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Pelosi Lands in Taiwan Amid Chinese Threats and Chinese Warplanes Patrolling the Skies

House Speaker Nancy Pelosi arrived in Taiwan aboard a U.S. military aircraft late on Tuesday, amid threats of Chinese retaliation, and with Chinese warplanes flying along the Taiwan Strait ahead of her arrival, Reuters reported.

Since Monday, several Chinese warships have also sailed near the unofficial dividing line and remained there, a source told Reuters.

The Chinese aircraft repeatedly conducted tactical moves of briefly “touching” the median line and circling back to the other side of the strait while Taiwanese aircraft were on standby nearby, the person said.

Neither side’s aircraft normally cross the median line.

Four U.S. warships, including the aircraft carrier USS Ronald Reagan, were positioned in waters east of Taiwan on what the U.S. Navy called routine deployments. The carrier had transited the South China Sea and was now in the Philippines Sea, east of Taiwan and the Philippines and south of Japan, a U.S. Navy official told Reuters.

It was operating with the guided missile cruiser USS Antietam and destroyer USS Higgins, with the amphibious assault ship USS Tripoli also in the area.

Since last week, China’s People’s Liberation Army has conducted various exercises, including live-fire drills, in the South China Sea, Yellow Sea and Bohai Sea, in a show of Chinese military might.

Pelosi and her delegation were greeted by Taiwan’s foreign minister, Joseph Wu and Sandra Oudkirk, a U.S. diplomat serving as Director of the American Institute in Taiwan.

“Our congressional delegation’s visit to Taiwan honors America’s unwavering commitment to supporting Taiwan’s vibrant democracy,” Pelosi said in a statement shortly after landing. “America’s solidarity with the 23 million people of Taiwan is more important today than ever, as the world faces a choice between autocracy and democracy.”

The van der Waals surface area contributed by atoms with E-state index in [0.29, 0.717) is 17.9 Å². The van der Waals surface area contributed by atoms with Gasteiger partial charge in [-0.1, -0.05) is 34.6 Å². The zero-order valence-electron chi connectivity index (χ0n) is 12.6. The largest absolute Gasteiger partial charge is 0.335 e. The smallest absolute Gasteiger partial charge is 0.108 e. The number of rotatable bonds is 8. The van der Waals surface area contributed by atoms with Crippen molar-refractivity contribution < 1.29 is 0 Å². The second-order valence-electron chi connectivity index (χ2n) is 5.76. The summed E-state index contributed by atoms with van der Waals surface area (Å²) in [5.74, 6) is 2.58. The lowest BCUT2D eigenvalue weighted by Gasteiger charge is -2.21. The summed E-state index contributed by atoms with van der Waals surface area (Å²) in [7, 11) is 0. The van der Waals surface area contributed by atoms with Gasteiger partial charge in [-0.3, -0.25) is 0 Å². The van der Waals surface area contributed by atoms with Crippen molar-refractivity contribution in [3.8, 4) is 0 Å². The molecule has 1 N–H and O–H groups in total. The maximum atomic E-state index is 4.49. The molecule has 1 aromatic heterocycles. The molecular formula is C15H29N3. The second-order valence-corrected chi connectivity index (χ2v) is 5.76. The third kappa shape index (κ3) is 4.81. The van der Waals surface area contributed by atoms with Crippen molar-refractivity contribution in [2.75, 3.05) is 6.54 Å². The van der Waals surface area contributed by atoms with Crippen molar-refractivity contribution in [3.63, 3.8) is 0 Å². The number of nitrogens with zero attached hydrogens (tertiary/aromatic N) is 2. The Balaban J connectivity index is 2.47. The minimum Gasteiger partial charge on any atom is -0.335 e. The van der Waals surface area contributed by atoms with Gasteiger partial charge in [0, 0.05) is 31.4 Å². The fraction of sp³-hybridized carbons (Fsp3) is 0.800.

Pelosi’s tour of Asia includes announced visits to Singapore, Malaysia, South Korea and Japan, Reuters reported. Her stop in Taiwan was not announced but was widely anticipated.

Most of Pelosi’s planned meetings, including with President Tsai Ing-wen, were scheduled for Wednesday, a person familiar with her itinerary said. Four sources said she was scheduled on Wednesday afternoon to meet a group of activists who are outspoken about China’s human rights record.

The People’s Republic of China (PRC) claims that democratically ruled Taiwan is Chinese territory and that itself replaced the ROC government in 1949, becoming the sole legal government of China.

On Tuesday, Chinese Foreign Minister Wang Yi said that U.S. politicians who “play with fire” on the Taiwan issue will “come to no good end.” The Biden administration, meanwhile says it will not be intimidated by Chinese “sabre-rattling.”

During a phone call last Thursday, Chinese President Xi Jinping warned Biden that Washington should abide by the one-China principle and “those who play with fire will perish by it”. Biden told Xi that U.S. policy on Taiwan had not changed and that Washington strongly opposes unilateral efforts to change the status quo or undermine peace and stability across the Taiwan Strait.

White House national security spokesperson John Kirby said on Monday that Beijing’s responses could include firing missiles near Taiwan, large-scale air or naval activities, or further “spurious legal claims” such as China’s assertion that the Taiwan Strait is not an international waterway.

“We will not take the bait or engage in sabre-rattling. At the same time, we will not be intimidated,” Kirby said.

On Monday, sirens sounded, and people were ordered to stay indoors in parts of Taiwan—including its capital Taipei— for an air-raid exercise in preparation of a Chinese attack, Reuters reported.

The mandatory street evacuation drills effectively shut down towns and cities across northern Taiwan for 30 minutes, according to Reuters.

During the exercise, authorities reportedly sent out a  “missile alert” via text message asking people to evacuate to safety immediately.

“It is necessary to make preparations in the event of a war,” said Taipei mayor Ko Wen-je  in a speech after overseeing drills for the exercise.

The PRC has long threatened to take Taiwan by force.

The island nation, which has its own currency, passport, postage stamps, internet top level domain (TLD), armed forces and a constitution with an independently elected president, rejects China’s claims of sovereignty.

A Taiwan expert at the German Marshall Fund of the United States told reporters in a call Tuesday that the damage Pelosi’s visit was doing to American-Chinese relations would be hard to fix.

“We all know how bad this relationship has been in the past year. And I just think that this visit by Nancy Pelosi is just going to take it to a new low,” said Taiwan expert Bonnie Glaser.  “And I think that it’s going to be very difficult to recover from that.”

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